Monday, May 11, 2009

When is a TDI's 190º really 150º

When I sold my original Kungpao Jetta I was introduced to a Scangauge II. The fella who purchased my car brought along a TDI head who knew alot about TDI's and had one installed on his TDI Beetle. Basically it is a display that ties into the onboard computer (via VAG-COM connector) of the vehicle and gives you various information- such as instant MPG, RPMs, mile to fill up, etc, and the most important thing for vegheads - water temperature.

What I noticed immediately after installing one in my newly acquired 2002 TDI wagon was the discrepancy between the TDI's onboard water temperature gauge and the temperature the ScanGauge II was indicating. When the the TDI indicates 190º the SG2 shows 150º. The temperature will make it 190º+ but the initial 190º displayed on the dash is incorrect*. Now, to me this is very important if you have a manually controlled WVO system. My previous way of switching over to WVO was to wait until the water temp gauge of the TDI indicated 190º, then a would add an extra minute or two then throw the switch.

One can see the problem here - if 160º is our intended temp. of the oil and the water that is heating the oil is only at 150, then it ain't gonna be at 160 at injection. Not to mention that these temp readings are w/o a WVO system installed so you have to figure it will take longer to reach temp because the cool oil is going to remove heat from the water as the oil is heated (heat sink).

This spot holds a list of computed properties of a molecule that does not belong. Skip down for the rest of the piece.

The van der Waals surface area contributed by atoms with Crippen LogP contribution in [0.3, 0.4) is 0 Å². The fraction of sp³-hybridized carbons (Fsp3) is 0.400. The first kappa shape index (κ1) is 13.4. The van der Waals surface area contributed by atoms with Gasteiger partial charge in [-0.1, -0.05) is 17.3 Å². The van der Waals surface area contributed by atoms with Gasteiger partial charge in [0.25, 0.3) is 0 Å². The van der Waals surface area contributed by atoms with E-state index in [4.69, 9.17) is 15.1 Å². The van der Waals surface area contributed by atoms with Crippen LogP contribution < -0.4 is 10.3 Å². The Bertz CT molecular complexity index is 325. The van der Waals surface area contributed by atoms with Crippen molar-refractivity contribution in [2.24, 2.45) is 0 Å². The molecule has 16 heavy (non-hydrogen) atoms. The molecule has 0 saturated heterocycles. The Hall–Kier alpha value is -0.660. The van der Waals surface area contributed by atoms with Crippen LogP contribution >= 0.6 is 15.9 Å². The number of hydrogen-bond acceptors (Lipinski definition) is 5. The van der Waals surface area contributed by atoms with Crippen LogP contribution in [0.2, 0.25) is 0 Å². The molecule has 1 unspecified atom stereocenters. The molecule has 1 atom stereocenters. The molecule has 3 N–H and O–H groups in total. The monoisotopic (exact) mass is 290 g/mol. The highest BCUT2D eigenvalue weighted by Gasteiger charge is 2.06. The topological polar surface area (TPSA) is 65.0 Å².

Even if the coolant is at 150º, I figure that the engine is at normal operating temperature and the oil is being injected into a hot engine (injecting oil into an engine that is not at operating temp is a HUGE NO-NO. Getting the oil to 160º before injection helps reduce viscosity, reducing strain on the IP and provides a better spray pattern in the combution chamber.

With an automated system (computer controled such as Plantdrive's or Frybrid's) this all may be moot as the automated systems generally include their own temperature sensor for the engine's coolant. Thereby not switching over to oil until it's temp sensor indicates the coolant is at the predetermined temp.

Of course everything is also relative to the ambient temperature. If it's cool or cold outside the engine will be cooler also.

Here is a video on how to do a clean Scangauge install on a TDI

*I have noticed that the time it takes to get to engine's H20 to 190º is directly related to the intensity with which one drives. Drive mellow and it takes awhile and in some istances never makes it to 190 - settling around 185 or so. Drive agressively or get on the freway and it makes it to 190 and higher much quicker. This is important because if you switch over and the H2O never makes it to 190 your oil might not be at 160.


  1. Hey, how does the ScanGauge's ability to monitor MPG work with a dual-tank conversion? I'd be really interested in getting one for various reasons, but I'd want the MPG to be accurate.


  2. No I don't think it would be able to do that